Photographer Wolf Nitch is the Edge of Humanity Magazine contributor of this documentary photography.  From the project ‘North Korea – Architecture of Propaganda’.  To see Wolf’s body of work, click on any image.





“During the occasion of Kim Il Sung’s 100th birthday and Kim Jong Un’s ascension to power, I visited the DPRK and captured its fascinating propaganda architecture. Entering North Korea can feel like stepping into a carefully crafted theatrical production, as observed during a trip to the DPRK to mark the occasion of Kim Il Sung’s 100th birthday. 

The experience is closely monitored and controlled by two guides, and every aspect is embellished with hyperbole and magnification. The state’s grip on every aspect of life, from the individual to the collective, is all-encompassing, and the architecture is designed as a propaganda tool to present a facade of unity and strength. Initially the totalitarianism of the environment will appear “perfect,” clean, and controlled. The people who are allowed to see you, all behave according to a predetermined way of thinking, acting out a story with a perpetual climax but no ending, based on a war that occurred in 1953.





Despite this, there are moments when the State’s watchful eye is not upon you, and glimpses of hope and change may be seen. During a walk through the mountains near the “International Friendship Exhibition” halls of Kim Jong Il and Kim Il Sung, I encountered what appeared to be spontaneous celebrations and singing in the forest, which the guide explained were proof of people celebrating the Great Leaders’ birthday in cities and forests. They danced every time I aimed the camera at them, stopping only when the camera was lowered, creating a feeling of being a puppeteer of the regime.

But while the people act perfectly in accordance with the propaganda – at least whilst the watchful eye of the state watches them – the architecture of the monuments and buildings are showing some cracks in the propaganda fabric. Architecture in North Korea is meant to serve as a tool for propaganda, promoting the image of the country’s leaders and reinforcing the government’s control over its people. The buildings are designed to exude grandeur, strength, and unity, with large-scale structures, such as the Newly unveiled Mansudae Grand Monument and the Triumphal Arch, dominating the landscape. 



The Mansudae Grand Monument, for example, depicts Kim Il Sung and his son Kim Jong Il in bronze, standing in front of a towering granite structure that symbolizes the North Korean state. The Triumphal Arch, meanwhile, is modeled after the Arc de Triomphe in Paris, but with added socialist realism features, such as statues of soldiers and workers.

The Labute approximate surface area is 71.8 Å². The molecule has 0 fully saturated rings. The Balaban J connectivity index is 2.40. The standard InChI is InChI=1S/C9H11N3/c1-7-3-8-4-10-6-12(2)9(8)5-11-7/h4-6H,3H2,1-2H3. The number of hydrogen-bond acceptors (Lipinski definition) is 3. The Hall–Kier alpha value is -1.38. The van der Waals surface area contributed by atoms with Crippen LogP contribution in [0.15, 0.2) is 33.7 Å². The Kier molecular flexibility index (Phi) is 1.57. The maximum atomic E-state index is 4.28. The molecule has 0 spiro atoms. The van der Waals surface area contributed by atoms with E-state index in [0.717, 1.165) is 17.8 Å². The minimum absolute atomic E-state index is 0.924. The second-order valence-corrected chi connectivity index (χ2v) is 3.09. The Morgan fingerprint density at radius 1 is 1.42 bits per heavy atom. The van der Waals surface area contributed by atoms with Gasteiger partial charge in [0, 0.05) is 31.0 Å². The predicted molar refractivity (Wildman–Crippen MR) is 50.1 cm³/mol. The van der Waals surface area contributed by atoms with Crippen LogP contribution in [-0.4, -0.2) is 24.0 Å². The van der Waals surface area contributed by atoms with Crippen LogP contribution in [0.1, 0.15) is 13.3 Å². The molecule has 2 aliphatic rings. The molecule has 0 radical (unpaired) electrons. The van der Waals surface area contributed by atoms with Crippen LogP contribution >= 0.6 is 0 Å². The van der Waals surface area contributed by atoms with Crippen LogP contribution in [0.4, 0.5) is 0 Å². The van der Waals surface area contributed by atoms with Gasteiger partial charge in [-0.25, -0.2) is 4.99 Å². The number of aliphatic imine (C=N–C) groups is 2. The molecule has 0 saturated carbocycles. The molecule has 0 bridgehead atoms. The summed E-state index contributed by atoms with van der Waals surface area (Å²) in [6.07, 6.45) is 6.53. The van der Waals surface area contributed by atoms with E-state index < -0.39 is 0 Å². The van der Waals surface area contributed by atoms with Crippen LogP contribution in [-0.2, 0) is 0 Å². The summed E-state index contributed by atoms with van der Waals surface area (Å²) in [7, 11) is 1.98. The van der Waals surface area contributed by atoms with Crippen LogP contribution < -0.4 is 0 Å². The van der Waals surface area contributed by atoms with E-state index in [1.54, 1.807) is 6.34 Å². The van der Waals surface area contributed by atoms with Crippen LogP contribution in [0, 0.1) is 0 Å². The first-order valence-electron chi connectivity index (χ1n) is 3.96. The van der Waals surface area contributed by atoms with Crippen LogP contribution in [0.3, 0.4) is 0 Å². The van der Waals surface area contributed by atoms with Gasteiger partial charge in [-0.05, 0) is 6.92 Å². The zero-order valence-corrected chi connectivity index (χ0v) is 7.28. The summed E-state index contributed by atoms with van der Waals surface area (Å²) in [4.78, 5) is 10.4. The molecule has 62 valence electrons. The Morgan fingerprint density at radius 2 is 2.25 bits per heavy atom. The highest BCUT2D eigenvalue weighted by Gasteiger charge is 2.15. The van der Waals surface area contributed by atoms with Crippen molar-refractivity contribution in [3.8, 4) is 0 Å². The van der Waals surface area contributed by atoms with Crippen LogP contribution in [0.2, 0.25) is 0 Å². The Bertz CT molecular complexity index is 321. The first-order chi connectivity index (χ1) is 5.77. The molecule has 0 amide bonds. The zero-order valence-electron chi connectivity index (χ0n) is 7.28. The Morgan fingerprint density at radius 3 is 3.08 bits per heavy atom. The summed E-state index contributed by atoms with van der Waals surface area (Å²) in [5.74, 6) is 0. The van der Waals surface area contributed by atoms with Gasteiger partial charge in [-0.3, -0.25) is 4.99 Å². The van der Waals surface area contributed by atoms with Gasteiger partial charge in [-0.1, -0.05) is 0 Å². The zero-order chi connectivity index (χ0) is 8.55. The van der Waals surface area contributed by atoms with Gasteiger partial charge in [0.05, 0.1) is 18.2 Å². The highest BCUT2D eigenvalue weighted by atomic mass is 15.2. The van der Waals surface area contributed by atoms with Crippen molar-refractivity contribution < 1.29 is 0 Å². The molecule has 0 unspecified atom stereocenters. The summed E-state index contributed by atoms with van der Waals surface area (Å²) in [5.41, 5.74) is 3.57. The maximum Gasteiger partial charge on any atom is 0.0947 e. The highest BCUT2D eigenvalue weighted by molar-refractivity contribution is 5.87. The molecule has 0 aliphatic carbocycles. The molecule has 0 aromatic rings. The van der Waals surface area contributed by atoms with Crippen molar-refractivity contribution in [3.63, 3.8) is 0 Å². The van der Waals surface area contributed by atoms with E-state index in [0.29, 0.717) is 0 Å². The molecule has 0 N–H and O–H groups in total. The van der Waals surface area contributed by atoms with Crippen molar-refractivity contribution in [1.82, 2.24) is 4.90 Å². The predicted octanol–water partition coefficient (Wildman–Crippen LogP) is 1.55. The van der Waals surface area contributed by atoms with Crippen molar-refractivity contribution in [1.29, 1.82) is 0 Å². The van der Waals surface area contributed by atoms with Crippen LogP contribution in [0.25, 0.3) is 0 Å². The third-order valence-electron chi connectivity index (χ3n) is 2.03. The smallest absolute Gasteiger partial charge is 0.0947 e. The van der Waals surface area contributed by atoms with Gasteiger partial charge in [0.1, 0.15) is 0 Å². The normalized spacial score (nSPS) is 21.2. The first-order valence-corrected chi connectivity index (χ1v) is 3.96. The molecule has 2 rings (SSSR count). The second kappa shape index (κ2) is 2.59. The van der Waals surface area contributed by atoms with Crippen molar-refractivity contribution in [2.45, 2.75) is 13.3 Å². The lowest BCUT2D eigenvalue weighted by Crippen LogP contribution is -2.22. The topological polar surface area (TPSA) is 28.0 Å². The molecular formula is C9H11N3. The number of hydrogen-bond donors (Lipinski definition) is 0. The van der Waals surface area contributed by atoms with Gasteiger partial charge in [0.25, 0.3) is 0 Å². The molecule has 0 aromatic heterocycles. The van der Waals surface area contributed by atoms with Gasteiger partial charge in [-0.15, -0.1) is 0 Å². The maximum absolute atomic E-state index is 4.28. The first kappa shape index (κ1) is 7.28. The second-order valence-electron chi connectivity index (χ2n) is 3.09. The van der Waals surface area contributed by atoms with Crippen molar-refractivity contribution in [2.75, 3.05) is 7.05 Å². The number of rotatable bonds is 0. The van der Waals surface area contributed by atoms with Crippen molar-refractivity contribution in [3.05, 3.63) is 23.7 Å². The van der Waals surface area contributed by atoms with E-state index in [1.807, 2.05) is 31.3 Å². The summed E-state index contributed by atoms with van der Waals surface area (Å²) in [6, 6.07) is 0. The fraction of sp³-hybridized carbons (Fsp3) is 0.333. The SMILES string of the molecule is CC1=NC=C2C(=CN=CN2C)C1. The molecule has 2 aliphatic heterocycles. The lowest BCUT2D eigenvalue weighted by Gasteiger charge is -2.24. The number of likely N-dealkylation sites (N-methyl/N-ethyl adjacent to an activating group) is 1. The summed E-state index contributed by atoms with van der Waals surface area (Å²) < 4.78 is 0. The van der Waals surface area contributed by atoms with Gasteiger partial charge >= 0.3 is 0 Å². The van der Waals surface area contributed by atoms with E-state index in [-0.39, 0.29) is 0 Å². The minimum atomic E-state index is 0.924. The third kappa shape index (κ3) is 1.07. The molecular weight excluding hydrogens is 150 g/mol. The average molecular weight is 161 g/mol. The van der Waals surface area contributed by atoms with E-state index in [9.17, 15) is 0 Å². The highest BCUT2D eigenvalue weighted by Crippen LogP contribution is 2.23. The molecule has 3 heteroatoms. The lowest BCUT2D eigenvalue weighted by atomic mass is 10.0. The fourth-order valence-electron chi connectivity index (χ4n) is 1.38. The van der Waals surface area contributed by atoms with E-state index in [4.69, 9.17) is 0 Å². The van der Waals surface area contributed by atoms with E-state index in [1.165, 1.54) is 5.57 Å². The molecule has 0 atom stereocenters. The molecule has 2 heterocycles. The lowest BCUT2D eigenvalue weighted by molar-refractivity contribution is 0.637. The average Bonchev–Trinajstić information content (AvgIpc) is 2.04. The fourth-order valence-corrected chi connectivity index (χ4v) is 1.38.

The Monument to the Korean Workers Party and Tanjun Mausoleum are other examples of North Korean architectural propaganda. The former is a 50-meter-tall tower with a hammer, sickle, and calligraphy brush on top, representing the party’s workers, farmers, and intellectuals. The latter is a memorial site for the country’s founding father, Kim Il Sung, and his wife. The mausoleum features white marble and granite sculptures of the leaders, surrounded by colorful mosaics depicting scenes from their lives.

However, behind the façade of these monuments and buildings, cracks in the propaganda begin to show. The lack of illumination surrounding the monuments and buildings at night, such as the newly unveiled Mansudae Grand Monument illustrates the discrepancy between the reality of North Korea and the idealized image the regime seeks to project. Similarly, the empty roads, lack of vehicular traffic, cracks in buildings, missing windows, are constant reminders of the failed state of the DPRK, despite the regime’s attempt to depict an image of a bustling metropolis.”



Wolf Nitch is an award-winning French German photographer based in Paris, France. Working across documentary and fine art projects, Nitch’s defining attention to detail is a result of his design training and unique eye for art direction and composition. With a highly considered approach to his art practice, Nitch’s work is recognizable for its clarity and distinct depth of emotion, documenting the complex relationship between humans and nature, urbanism and social fabrics, and architectural design practices. Nitch’s vision is influenced via his tri-cultural background and professional experience in media and design. His exploration of the mediascape via space-architecture and human appropriation is a recurring theme throughout his fine-art documentary work, connecting societal stories with spatial observations and commentaries.


All images and text © Wolf Nitch



See also:

Australia – Architecture of Nature

By Wolf Nitch




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